Tuesday, February 19, 2013

What Makes a Whole Grain Whole?

 What Makes a Whole Grain Whole?

We’ve heard that whole grains are better for us than refined, but what exactly makes a whole grain whole? While all grains begin whole, various ways of processing can change their seed. With three key parts and a protective husk, a whole grain is healthier than its refined counterpart. 100% of the original kernel must be present for a grain to qualify as whole.
The Germ
The germ is the inner part of the seed; it contains lots of vitamins and minerals, as well as some protein and healthy fats.
The Endosperm
This is the germ’s food supply; it has starchy carbohydrates, proteins, and some vitamins and minerals.
The Bran
The bran is the outside layer of the seed; it has good antioxidants, vitamins, and fiber.
Why Whole Grains?
Refining a grain generally removes the germ and the bran, losing about 25% of the grain’s protein and at least 17 essential nutrients. Some processes include adding vitamins back into the grain once it’s refined, but whole grains are healthier.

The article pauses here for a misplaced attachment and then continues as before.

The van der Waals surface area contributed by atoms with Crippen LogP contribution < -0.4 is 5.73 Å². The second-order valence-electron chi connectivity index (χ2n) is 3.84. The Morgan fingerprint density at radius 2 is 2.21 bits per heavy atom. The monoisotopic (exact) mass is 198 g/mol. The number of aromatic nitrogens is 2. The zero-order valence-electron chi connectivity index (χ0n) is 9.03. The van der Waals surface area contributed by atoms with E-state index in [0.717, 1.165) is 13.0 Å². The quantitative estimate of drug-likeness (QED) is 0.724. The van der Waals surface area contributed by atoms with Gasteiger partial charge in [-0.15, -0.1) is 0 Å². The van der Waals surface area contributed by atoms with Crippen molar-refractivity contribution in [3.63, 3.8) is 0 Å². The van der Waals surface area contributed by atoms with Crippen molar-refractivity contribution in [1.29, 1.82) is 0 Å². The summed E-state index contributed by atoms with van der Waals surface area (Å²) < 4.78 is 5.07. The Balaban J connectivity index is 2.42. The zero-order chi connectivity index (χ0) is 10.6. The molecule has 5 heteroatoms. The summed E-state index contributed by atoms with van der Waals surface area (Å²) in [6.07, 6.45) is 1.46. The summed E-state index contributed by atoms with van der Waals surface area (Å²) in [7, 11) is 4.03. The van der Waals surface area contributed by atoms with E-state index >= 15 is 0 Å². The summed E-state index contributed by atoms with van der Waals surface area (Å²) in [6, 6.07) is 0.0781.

What are Whole Grains?
Whole grains include all three parts of the kernel, or seed, and can take on a variety of types; barley, corn, rye, and wheat are all whole grains, and others. Therefore, whole wheat is a type of whole grain.
Benefits of Whole Grains
Consuming whole grains instead of refined lowers the risk of various diseases, including diabetes, heart disease, and reduce the risk of stroke. Other studies have shown a reduced risk of asthma and gum disease.
Source: Whole Grains Council

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